Men and women have always had different expectations in society. That’s the way history has played out, and continues to play out today. As women gained more equality, doors were opened to more opportunities.
Despite the advances women have made, there is obviously more changes that need to happen. One of the many expectations that needs to change is the idea of “having it all.”
What does that mean?
It appears that the phrase could have derived from author and Cosmopolitan editor Helen Gurley Brown’s 1982 book entitled “Having It All: Love, Success, Sex, Money…Even if You’re Starting With Nothing.”
The title wasn’t Brown’s idea, and she actually hated the title. But it appears that society has ran with this idea that women should chase after “having it all.”
The first thing I want to note is that “having it all” is a phrase not directed at the population at large. It is specified to women, and women only.
I’m honestly not sure. I’m assuming because society believes that men already have it all. So someone concocted this idea that no women “have it all.” Thus, society needed to dish out advice to women on how they too can “have it all.”
But first, society needs to define what they believe all women in 2015 must have in order to truly “have it all” and have succeeded in life:
Are there women who do in fact want everything on this list? Of course.
But does every single woman on the face of the planet want all of these things?
The problem with the phrase “having it all” assumes that all women, all over the planet, have the exact same list of dreams they hope to accomplish in life in order to feel like they’ve “made it.” This isn’t the case. We are human beings. We are not one size fits all. We aren’t robots.
I believe that just like men, women should feel free to live their lives as they please (as long as they’re not hurting anyone or committing crimes, of course). We don’t see articles about men struggling to “have it all,” yet throughout the years, there have been many magazine covers like this:
All of these magazine covers are debating about what’s “right” for women’s lives. These in-depth articles explore “nontraditional” decisions some women make. These articles dissect the statistics of how many women aren’t having kids, what happens when women have a career and kids, and explores the reasons for women parenting the way that they do.
Do magazines study and write extensive articles like this about men? No. Men have never been involved in these repetitive discussions that seem to be never-ending.
My question about these debates on women’s lives?
Honestly, why does any of this matter? Should it?
My theory is that the media and society make it appear like it matters because women are still consistently judged by absolutely everyone. It’s a fact of being a woman in the world.
Our appearances, life choices, goals, dreams, and opinions are all dissected, picked apart, debated, questioned, and judged. We are judged by the media, society, our teachers, our families, churches, doctors, and strangers. We cannot escape judgement.
The problem with this is that society has made it impossible for women to “have it all” because society has a specific opinion on what “it all” is. If you haven’t checked every box on their list, then you don’t have it all according to society.
When there is a trend of women making decisions different from society’s expectations of them, like opting out of parenthood, for example, the media and society freak out like the world is coming to an end.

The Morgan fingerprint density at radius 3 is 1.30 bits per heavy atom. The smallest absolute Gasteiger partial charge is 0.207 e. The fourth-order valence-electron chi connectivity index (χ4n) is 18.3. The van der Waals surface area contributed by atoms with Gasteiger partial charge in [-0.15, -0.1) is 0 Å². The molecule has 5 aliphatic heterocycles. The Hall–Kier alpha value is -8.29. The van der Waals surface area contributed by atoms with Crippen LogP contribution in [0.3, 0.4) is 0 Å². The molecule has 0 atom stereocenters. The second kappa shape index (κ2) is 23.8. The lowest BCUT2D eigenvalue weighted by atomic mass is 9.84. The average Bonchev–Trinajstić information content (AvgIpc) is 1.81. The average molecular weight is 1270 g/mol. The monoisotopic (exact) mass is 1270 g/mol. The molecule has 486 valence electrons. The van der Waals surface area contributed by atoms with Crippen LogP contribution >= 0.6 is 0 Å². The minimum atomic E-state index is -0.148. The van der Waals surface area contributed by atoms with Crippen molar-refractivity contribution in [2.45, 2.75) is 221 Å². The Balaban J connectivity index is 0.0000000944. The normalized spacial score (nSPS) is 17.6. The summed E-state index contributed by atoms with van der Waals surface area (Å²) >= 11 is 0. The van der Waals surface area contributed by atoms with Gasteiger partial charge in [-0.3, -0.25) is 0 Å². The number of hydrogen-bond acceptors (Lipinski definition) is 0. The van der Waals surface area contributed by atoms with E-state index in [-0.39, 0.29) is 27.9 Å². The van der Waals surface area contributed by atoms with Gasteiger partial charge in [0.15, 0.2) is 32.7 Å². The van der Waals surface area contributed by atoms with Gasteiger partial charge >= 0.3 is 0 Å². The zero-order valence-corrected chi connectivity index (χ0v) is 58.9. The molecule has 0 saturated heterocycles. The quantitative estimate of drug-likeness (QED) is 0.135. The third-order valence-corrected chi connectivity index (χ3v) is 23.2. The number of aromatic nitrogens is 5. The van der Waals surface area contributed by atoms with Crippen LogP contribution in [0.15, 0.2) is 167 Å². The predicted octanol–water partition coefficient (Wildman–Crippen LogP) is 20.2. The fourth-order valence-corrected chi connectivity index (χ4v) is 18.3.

“Oh my gosh, why are less women having kids?!?’
“What’s wrong with these women?”
“How can we change their minds?”
“Are women who don’t have kids selfish?”
Women still have narrow expectations in society today, even in America. When we travel our own paths and make our own choices, there is an absolute frenzy from, well, everyone. Women are still expected to check every item off the list of the “To Do List of Every Woman on the Planet,” and when women don’t, there are debates about why not.
Newsflash: It doesn’t matter.
If women aren’t hurting anyone, who cares if some women don’t have kids?
Or don’t get married?
Or don’t go to college?
Or don’t have a perfect career?
Women are human beings, too, and not all women have the same brain, the same values, or even the same interests. Shocking, I know. Women are (GASP!) free to make choices. Just like not all men have the same ambitions in life, neither do women.
This idea of women “having it all” seems to give women the message that they can never have “it all” because it’s impossible. Evidently they are saying, “It’s possible for men to have a college degree, get married, have kids, and have a career, but women, you just can’t do that. Sorry!” It’s the assumption that all women everywhere want all of these things, and that it’s automatically an impossibility.
My version of “having it all” may differ from another woman’s version of it. Also, I don’t even believe in the phrase “having it all” because I believe that the phrase is just agenda pushing. It’s pushing the message that women are set up to fail and that they should be fighting their entire lives to achieve “it all.” It’s just forcing women to continue being “good girls” and following what society expects from them. Men are judged slightly for not achieving these things as well, but not even close to the degree women are judged. Women are judged so harshly it’s fulled worldwide debates.
As everyone continues to debate if women can “have it all” (or if “having it all” should even be discussed anymore), I hope that more people start coming around to the idea that women can make individual choices and that the only thing that should matter is that women are happy and fulfilling their own personal dreams.